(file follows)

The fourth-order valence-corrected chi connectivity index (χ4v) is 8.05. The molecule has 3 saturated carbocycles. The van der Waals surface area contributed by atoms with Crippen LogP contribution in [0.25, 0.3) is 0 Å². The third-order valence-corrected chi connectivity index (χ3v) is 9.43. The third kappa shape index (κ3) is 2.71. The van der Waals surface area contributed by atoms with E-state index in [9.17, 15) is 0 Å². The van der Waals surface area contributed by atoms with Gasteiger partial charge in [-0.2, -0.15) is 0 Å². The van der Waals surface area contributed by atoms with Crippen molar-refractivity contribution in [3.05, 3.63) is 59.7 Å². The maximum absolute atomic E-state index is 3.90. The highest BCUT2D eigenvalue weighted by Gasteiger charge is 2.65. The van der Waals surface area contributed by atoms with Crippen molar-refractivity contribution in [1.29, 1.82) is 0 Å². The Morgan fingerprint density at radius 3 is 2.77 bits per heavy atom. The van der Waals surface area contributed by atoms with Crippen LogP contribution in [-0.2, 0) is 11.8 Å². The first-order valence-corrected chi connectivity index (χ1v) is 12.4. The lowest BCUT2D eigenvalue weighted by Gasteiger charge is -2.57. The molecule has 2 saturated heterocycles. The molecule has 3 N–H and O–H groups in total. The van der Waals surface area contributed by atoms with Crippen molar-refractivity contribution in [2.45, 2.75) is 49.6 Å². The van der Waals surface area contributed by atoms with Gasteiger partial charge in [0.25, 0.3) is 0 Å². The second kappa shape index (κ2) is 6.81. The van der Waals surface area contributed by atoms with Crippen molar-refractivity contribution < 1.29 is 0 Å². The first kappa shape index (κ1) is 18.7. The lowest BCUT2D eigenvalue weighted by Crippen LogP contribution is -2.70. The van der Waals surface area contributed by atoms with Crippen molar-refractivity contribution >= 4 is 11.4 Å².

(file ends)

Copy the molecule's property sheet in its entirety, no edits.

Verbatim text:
The fourth-order valence-corrected chi connectivity index (χ4v) is 8.05. The molecule has 3 saturated carbocycles. The van der Waals surface area contributed by atoms with Crippen LogP contribution in [0.25, 0.3) is 0 Å². The third-order valence-corrected chi connectivity index (χ3v) is 9.43. The third kappa shape index (κ3) is 2.71. The van der Waals surface area contributed by atoms with E-state index in [9.17, 15) is 0 Å². The van der Waals surface area contributed by atoms with Gasteiger partial charge in [-0.2, -0.15) is 0 Å². The van der Waals surface area contributed by atoms with Crippen molar-refractivity contribution in [3.05, 3.63) is 59.7 Å². The maximum absolute atomic E-state index is 3.90. The highest BCUT2D eigenvalue weighted by Gasteiger charge is 2.65. The van der Waals surface area contributed by atoms with Crippen molar-refractivity contribution in [1.29, 1.82) is 0 Å². The Morgan fingerprint density at radius 3 is 2.77 bits per heavy atom. The van der Waals surface area contributed by atoms with Crippen LogP contribution in [-0.2, 0) is 11.8 Å². The first-order valence-corrected chi connectivity index (χ1v) is 12.4. The lowest BCUT2D eigenvalue weighted by Gasteiger charge is -2.57. The molecule has 2 saturated heterocycles. The molecule has 3 N–H and O–H groups in total. The van der Waals surface area contributed by atoms with Crippen molar-refractivity contribution in [2.45, 2.75) is 49.6 Å². The van der Waals surface area contributed by atoms with Gasteiger partial charge in [0.25, 0.3) is 0 Å². The second kappa shape index (κ2) is 6.81. The van der Waals surface area contributed by atoms with Crippen molar-refractivity contribution < 1.29 is 0 Å². The first kappa shape index (κ1) is 18.7. The lowest BCUT2D eigenvalue weighted by Crippen LogP contribution is -2.70. The van der Waals surface area contributed by atoms with Crippen molar-refractivity contribution >= 4 is 11.4 Å².